- Authors use two modes of characterization most frequently: Direct characterization (the author allows the reader to understand a figure better by directly stating information about that figure, such as physical attributes and descriptions) and indirect characterization (the author reveals something about a character without specifically saying it; he/she can do this by showing us the person’s actions, his/her thoughts, or even other figures’ opinions regarding him/her). Most authors frequently switch between modes while writing, and Orwell is no exception. How does he “directly characterize” Winston? How does he “indirectly characterize” him? What do you learn from each method? Remember to include examples from the book, and to list what we learn, the evidence that allows us to learn, and the method Orwell uses (character’s thoughts, another character’s comments, etc.)!
- How is Julia able to first contact Winston? What does she tell him?
- How does Winston react before reading Julia’s message? What does he do with it after he reads it?
- How does Julia’s message “change” Winston’s thoughts and actions?
- Describe what happens during Winston’s various attempts to get back in touch with Julia (without anyone noticing him, of course).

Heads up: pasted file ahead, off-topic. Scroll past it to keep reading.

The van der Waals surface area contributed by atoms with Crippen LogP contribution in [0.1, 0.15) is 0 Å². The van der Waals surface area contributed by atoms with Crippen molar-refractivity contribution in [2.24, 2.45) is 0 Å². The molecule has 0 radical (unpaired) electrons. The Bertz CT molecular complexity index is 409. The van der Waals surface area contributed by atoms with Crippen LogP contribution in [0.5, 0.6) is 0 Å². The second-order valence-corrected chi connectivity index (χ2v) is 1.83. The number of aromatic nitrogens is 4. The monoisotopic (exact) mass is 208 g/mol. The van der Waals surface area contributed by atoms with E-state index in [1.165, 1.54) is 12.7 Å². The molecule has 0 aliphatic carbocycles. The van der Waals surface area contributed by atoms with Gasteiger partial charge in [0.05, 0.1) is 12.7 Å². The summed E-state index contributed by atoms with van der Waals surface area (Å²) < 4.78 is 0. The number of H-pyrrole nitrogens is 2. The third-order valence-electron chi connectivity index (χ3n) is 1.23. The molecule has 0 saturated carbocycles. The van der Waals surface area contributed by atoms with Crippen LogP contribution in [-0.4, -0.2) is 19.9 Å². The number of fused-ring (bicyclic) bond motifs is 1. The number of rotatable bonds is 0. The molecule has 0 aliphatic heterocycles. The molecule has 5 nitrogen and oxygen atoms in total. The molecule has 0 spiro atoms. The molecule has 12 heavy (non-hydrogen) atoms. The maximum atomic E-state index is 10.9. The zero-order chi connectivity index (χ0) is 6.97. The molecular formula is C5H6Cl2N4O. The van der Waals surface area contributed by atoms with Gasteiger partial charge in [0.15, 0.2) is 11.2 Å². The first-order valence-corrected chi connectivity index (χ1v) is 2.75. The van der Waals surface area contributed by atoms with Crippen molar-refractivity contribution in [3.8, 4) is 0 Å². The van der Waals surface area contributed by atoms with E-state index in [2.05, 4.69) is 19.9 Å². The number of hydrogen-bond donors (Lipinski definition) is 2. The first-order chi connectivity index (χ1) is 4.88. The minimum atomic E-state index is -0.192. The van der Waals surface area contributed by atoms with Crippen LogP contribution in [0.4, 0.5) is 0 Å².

- What’s the cause of the crowd that allows Julia and Winston to meet?
- What important moment happens at the end of Part Two’s first chapter?
- Why does Julia believe one should “always yell with the crowd”?
- Winston is startled by one of the places he sees after meeting with Julia. What’s noteworthy about that specific place?
- What event captures Julia’s and Winston’s attention? Why is this moment significant?
- Why does Winston think to himself that “no emotion is pure” at the end of the second chapter?
- What do Winston and Julia do (or try to do) in order to communicate or meet after their first meeting?
- Much of Chapter III is dedicated to fleshing out Julia. What do you think are the most important things we learn about her? Summarize your “critical character study” of Julia in a few sentences.
- What’s Julia’s theory regarding the Party’s “sexual Puritanism”?
- What does Winston wish he had done after showing Katharine the flowers? Why is/isn’t he sorry about his actions?
- Why does Winston say “We are the dead” at the end of Chapter III?
- Where do Winston and Julia decide to meet regularly? Why is this risky?
- Why have Julia’s and Winston’s work schedules changed?
- What are some of the things Julia brings to the meeting place, and how did she get them?
- Why is the prole woman’s singing important to Winston?
- What great fear of Winston’s is revealed in Chapter IV?
- What does Winston think about while looking into the glass paperweight at the end of Chapter IV?